30.January.2012: The Sundance Film Festival came to a close Sunday, with upwards of 25 awards handed out Saturday night. You can see the full results as live-blogged by Eric Hynes and Clairborne Smith. No big surprise that the Grand Jury Prize for dramatic film went to Beasts of the Southern Wild, the most unanimously praised debut of the festival by some distance. Perhaps the most meaningful critical approval came from Manohla Dargis’s festival wrap-up for The New York Times: “The standout of this year’s Sundance and among the best films to play at the festival in two decades, Beasts of the Southern Wild isn’t an obvious studio-dependent title. Directed by Benh Zeitlin, who wrote the screenplay with Lucy Alibar, the film is a magical realist tale, as well as a hero’s journey, set in a gloriously mythologized part of southern Louisiana nicknamed the Bathtub.” The film’s cinematographer, Ben Richardson, also won an award.
Moving to documentary winners, Sundance veteran Eugene Jarecki took home the Grand Jury prize for his critique of the War on Drugs, The House I Live In. The Law in These Parts, a film about the Israeli occupation which already won a prize at the 2011 Jerusalem Film Festival, took home the World Cinema Jury Prize here. Eyal Press wrote extensively about it for The New York Review of Books blog last week: “Surprisingly little is known about the legal apparatus that has enabled and structured the occupation. Filmed in nine days but based on years of archival research, The Law in These Parts aims to expose it.” The Audience Award for US Documentary went to The Invisible War, by all accounts an alarming indictment of rape in the US military. Currently streaming at Fandor is director Kirby Dick’s earlier documentary, Private Parts, about sexual surrogacy, a hot topic at this year’s festival because of The Surrogate, which won the Audience Award for US Dramatic, a Special Jury Prize for Ensemble Acting, and a sweet distribution deal from Fox Searchlight. Star John Hawke talks with Vulture’s Jada Yuan about his third Sundance hit in a row (following Winter’s Bone and Martha Marcy May Marlene). Musical subjects ruled two other notable winners: Andrés Wood’s biopic of Chilean folklorist Violeta Parra, Violeta Went to Heaven, won the World Cinema Jury Prize in the dramatic category, while Malik Bendjelloul’s Searching for Sugar Man, about Detroit singer-songwriter Rodriguez, won the World Cinema Audience Award for documentary.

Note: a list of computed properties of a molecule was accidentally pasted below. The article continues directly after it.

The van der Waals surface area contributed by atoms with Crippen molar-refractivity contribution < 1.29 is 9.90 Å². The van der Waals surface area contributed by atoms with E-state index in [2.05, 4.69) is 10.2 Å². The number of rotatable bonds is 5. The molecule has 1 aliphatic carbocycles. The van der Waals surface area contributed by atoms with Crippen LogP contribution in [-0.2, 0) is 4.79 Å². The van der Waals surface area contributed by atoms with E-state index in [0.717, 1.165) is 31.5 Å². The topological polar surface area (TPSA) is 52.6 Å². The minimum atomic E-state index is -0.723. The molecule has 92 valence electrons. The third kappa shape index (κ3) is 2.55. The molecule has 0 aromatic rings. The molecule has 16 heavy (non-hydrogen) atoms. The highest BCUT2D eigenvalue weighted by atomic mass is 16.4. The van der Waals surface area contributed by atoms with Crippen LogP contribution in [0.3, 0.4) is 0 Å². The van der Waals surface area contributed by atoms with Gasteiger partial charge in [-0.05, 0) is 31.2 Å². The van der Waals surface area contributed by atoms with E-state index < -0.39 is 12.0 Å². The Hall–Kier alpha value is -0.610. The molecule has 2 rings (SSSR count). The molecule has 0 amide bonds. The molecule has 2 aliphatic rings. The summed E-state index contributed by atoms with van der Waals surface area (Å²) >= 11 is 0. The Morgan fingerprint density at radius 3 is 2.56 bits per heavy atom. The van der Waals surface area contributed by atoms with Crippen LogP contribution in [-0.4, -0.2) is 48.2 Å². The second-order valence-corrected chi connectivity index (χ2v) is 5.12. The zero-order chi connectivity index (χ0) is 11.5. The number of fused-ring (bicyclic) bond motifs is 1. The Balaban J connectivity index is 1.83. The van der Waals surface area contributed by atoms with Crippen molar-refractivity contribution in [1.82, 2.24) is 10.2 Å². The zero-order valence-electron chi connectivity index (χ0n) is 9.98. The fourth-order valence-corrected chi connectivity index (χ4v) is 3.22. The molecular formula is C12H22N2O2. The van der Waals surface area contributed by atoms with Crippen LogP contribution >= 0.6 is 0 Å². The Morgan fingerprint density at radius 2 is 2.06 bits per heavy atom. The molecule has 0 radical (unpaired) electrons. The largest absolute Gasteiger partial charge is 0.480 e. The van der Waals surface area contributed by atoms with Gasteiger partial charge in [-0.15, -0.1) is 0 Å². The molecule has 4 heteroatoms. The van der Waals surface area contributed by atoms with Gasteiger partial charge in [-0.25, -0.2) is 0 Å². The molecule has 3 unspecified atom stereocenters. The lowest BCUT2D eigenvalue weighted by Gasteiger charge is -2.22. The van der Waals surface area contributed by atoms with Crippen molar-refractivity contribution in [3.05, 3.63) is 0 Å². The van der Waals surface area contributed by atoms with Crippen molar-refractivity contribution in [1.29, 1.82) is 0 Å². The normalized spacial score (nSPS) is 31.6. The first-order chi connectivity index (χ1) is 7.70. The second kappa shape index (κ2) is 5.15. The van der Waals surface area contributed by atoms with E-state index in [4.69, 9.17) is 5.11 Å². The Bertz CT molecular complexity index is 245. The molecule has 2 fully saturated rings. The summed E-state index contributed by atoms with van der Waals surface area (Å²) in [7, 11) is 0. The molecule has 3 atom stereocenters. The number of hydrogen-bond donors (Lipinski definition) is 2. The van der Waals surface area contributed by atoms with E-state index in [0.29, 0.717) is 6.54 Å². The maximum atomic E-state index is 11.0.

Before moving on to the International Film Festival Rotterdam and Berlinale, it’s worth pausing over two distinctive articles published in the Los Angeles Review of Books this past weekend: Jonathan Penner’s expansive interview with David Cronenberg (“As a young upstart filmmaker I felt that you were not a real filmmaker if you didn’t write your own stuff and it should be original…”) and, relevant to Sundance, Jonathan Zimmerman personal critique of Steve Boman’s triumphal memoir about attending USC film school. Zimmeran attended USC himself and honestly weighs the vicissitudes and compensations of life in film school: “Today, while film schools remain seductive, they have dropped the grit and doubled down on the glamour; their sharp edges have been carefully filed off and their values have been kid-tested, mother-approved. The still prevailing myth of the film-student-as-rebel obscures the banal truth: These are highly profitable institutions, buttressed by a wildly irresponsible student loan system preying on thousands of starry-eyed individuals all vying for ‘their shot.’”